I had felt lukewarm about the film on Christmas Day 2012. My somewhat embarrassing review questioned if it was entirely complete as the film was bold, but messy and disjointed, full of set pieces that existed only on their own terms and a revenge plot that felt secondary whenever Tarantino trotted out the flourishes, bloodshed and rap tracks.
And in the first hour of “Django,” those feelings had completely vanished, only to return once Leonardo Dicaprio’s utterly chilling and compelling character showed up. That’s because the first hour is a straight Western, and Tarantino nails it. He could’ve easily drawn out the vigilante hunt for the Brittle brothers to Leone length and made a damn fine film, but he had different ambitions. Continue reading “Revisited: Django Unchained”
If “Inglourious Basterds” was really a Spaghetti Western in a World War II setting, then “Django Unchained” is really a Blaxploitation film in Spaghetti Western clothing. This could be frustrating in its own way, but it may be that “Django’s” intentional identity crisis is what makes it seem jumbled, messy, overlong and almost incomplete.
The ironic part is that this is true of every Quentin Tarantino film. He’s crafted an entire genre all his own in which the messy parts make the experience so damn fun. But Tarantino really was working up to the wire on “Django;” reshoots and last minute editing took place up until early December.
Yet to call “Django Unchained” incomplete makes it sound as though there’s something missing. That would be like having a German folk legend without a mountain; of course there’s one. What’s absent is the spark and allure that made “Inglourious Basterds” so infectious and invigorating.
Gone is the tingling suspense in the dialogue that suggested Hans Landa knew more than he was letting on or that ordering a glass of milk was a sign of an epic search years in the making.
Here in “Django,” the characters are more exciting and colorful than the story, and their dialogue is concerned with whether someone will snap at yet another instance of the N-word and ignite a “Wild Bunch” proportioned firefight. The details behind the motivations seem to be just a matter of circumstance.
Take The Brittle Brothers, a mysterious and vicious gang with a big bounty on their heads. Dr. King Schultz (Christoph Waltz), a man gifted with his guns but more so with his words, wants to capture them badly, but he knows neither their whereabouts nor what they look like. Django (Jamie Foxx) however, does. Schultz goes through the trouble of freeing Django from a pair of slave owners and enlists his help, and the two dismantle the trio of brothers in no time. The brothers’ threat and their reason for being matters little.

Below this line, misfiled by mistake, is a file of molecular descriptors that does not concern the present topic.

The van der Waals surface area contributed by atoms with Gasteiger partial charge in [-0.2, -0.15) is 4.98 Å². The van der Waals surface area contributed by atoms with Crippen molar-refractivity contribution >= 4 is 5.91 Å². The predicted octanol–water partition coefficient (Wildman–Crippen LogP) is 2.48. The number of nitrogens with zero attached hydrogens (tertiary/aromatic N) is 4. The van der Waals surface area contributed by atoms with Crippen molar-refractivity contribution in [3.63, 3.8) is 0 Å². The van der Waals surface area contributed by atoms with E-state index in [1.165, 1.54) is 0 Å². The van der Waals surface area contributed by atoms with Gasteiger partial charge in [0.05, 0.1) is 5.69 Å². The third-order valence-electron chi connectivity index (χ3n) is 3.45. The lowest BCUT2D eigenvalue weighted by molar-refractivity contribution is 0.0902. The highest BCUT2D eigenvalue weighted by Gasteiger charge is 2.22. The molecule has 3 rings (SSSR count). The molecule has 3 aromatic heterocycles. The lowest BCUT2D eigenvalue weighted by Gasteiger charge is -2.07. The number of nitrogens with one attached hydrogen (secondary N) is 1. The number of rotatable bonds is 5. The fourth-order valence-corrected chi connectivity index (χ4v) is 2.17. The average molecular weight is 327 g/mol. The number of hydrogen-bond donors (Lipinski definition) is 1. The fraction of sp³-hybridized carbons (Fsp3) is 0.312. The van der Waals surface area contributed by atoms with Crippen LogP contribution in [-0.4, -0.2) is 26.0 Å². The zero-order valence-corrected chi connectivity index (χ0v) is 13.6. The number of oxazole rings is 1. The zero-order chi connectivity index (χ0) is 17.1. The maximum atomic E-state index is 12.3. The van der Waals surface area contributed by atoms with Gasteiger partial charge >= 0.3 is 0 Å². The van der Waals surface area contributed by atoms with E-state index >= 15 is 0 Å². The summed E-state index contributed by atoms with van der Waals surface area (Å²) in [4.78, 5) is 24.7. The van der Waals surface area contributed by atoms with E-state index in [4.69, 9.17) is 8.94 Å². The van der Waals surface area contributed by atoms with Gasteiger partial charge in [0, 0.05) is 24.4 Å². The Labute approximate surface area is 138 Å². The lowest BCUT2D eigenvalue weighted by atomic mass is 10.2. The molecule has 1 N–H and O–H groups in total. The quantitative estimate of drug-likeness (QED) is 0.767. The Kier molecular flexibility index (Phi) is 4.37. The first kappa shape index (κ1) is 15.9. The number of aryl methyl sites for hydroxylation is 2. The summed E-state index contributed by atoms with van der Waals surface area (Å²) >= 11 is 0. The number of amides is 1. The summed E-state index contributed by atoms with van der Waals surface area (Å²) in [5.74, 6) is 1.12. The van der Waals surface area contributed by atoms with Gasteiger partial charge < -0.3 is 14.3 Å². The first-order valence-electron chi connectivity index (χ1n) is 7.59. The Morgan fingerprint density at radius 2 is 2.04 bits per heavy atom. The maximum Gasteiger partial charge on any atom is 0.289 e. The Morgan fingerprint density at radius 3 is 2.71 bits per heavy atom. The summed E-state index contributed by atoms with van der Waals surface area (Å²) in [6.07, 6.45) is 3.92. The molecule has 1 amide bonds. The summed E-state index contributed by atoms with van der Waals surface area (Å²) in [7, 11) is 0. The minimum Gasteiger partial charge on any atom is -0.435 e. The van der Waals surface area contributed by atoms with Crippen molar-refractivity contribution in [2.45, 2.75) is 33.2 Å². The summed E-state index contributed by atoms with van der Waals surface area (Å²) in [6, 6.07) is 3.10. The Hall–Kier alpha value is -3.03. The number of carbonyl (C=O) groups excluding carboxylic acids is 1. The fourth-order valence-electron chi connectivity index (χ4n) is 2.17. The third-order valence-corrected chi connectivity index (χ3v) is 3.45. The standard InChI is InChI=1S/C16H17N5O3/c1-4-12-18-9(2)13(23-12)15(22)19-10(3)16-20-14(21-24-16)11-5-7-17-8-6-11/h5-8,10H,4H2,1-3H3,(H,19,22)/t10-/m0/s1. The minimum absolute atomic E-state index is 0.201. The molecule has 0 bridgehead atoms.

The real story then is Django’s quest to reunite with his wife Broomhilda (Kerry Washington). They discover through the uninteresting means of a logbook that she is the property of Calvin Candie (Leonardo DiCaprio), the wealthy owner of the Candieland plantation. Candie is an avid lover of Mandingo fighting, in which black people brutally beat each other to death in front of adoring whites, and Django and Schultz’s plan is to impersonate wealthy buyers so that they can purchase Broomhilda out from under them.
Even Broomhilda is no one of consequence to anyone but Django. Broomhilda’s transaction could conceivably be handled civilly, but Schultz craves a good battle of wits, and Candie is a Southern Gentleman who just doesn’t want to be made a fool. Django is really just along for the ride.
That’s the problem with “Django Unchained;” in its current edited state, the plot too seems to be along for the ride. Tarantino squeezes juicy moments from the lot, such as Django’s garish blue outfit, some verbose wordplay by Waltz and a few gunfights scored to gangster rap, but they matter less than in the Westerns and Blaxploitation films they were inspired by.
Consider one of the film’s best scenes in which Candie places a skull of a black man on his dinner table in front of Schultz and Django. He eloquently preaches the pseudo-science of Phrenology to explain why black men are inferior to whites, wielding a hammer in a threat to bash some skulls both figuratively and literally. The moment is electric, but it’s a put on, isn’t it? It’s very convenient that Candie has a skull lying around, and he’s only doing it to be showy.
There’s also the moment where a posse of whites ride in brandishing torches and wearing pillow sheets to lynch Django. Just before their attack, one of several of the film’s spontaneous spectacles, he rewinds back to a hilarious routine in which everyone complains that they can’t see out of their sacks. Wouldn’t you say this scene almost intentionally interrupts the movie’s flow?
By the time Tarantino arrives at his exorbitantly bloody finale, he barrel rolls past it to remind you it’s not a Western but a Blaxploitation film, wedging in a torture scene, a director’s cameo and a new, less interesting villain. Something is definitely jumbled if the climax seems to have passed.